Abstract 1331: Factors Affecting Medication Adherence in Patients Taking Warfarin
Background: Medication adherence (MA) is the key for the treatment of chronic diseases. Warfarin has been widely used to prevent stroke and thrombus formation despite its narrow therapeutic range and fatal adverse reactions. This study aims to investigate the rate of MA in the patients taking warfarin, its influencing factors, and its relationship with anticoagulation control.
Methods and Results: A total of 204 patients taking warfarin completed the survey including self reported MA, warfarin knowledge, and self efficacy. To assess how MA is associated with anticoagulation control, the international normalized ratios (INRs) were reviewed in medical records. When MA was defined as taking warfarin following medical advice (frequency, dosage, time, and precautions) the ratio of MA was 56 people among 204 (27.45%). Adherent group had greater understanding about wafarin than non-adherent group measured by 10 items (7.20±1.69 vs 6.55±1.83, p<0.05) and had more significant self-efficacy (p<0.000). The patients who got an education session offered by the nurse in a group had also a higher knowledge score than those who had not (p<0.000). However, warfarin adherence did not affect the INR control.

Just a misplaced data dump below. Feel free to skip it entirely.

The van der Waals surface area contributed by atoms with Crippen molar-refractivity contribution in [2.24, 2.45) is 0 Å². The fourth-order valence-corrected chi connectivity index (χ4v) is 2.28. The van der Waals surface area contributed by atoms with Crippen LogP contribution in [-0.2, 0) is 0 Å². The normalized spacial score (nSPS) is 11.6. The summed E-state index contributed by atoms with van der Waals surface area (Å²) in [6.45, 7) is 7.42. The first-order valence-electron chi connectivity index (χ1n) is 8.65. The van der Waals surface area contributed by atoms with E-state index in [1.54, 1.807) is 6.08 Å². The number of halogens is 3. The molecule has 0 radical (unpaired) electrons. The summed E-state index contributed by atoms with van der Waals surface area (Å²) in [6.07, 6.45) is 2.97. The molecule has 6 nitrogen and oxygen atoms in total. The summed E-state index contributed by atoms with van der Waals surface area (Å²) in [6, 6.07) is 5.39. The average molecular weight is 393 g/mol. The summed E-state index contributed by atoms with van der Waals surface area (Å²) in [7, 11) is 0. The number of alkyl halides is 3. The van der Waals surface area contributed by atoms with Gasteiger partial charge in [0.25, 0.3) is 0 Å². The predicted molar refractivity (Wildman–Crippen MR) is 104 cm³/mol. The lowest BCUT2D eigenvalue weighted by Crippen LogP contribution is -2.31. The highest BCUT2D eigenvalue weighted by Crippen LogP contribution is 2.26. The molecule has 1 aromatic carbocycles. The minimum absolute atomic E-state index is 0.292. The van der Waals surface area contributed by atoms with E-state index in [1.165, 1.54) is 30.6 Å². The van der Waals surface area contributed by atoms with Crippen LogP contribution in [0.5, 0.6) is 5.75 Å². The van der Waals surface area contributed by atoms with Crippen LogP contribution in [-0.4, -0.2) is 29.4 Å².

Conclusions: The results show that knowledge of medication and self-efficacy exerts significant influence on MA in patients taking warfarin. Based on this, efforts should be concentrated on increment of patients’ knowledge and self-efficacy, the factors influencing MA. Further studies are needed to elucidate how nurses can impact patients’ better INR control and health outcomes. “This work was supported by the Korea Research Foundation Grant funded by the Korean Government” (KRF-2008 –331-E00391)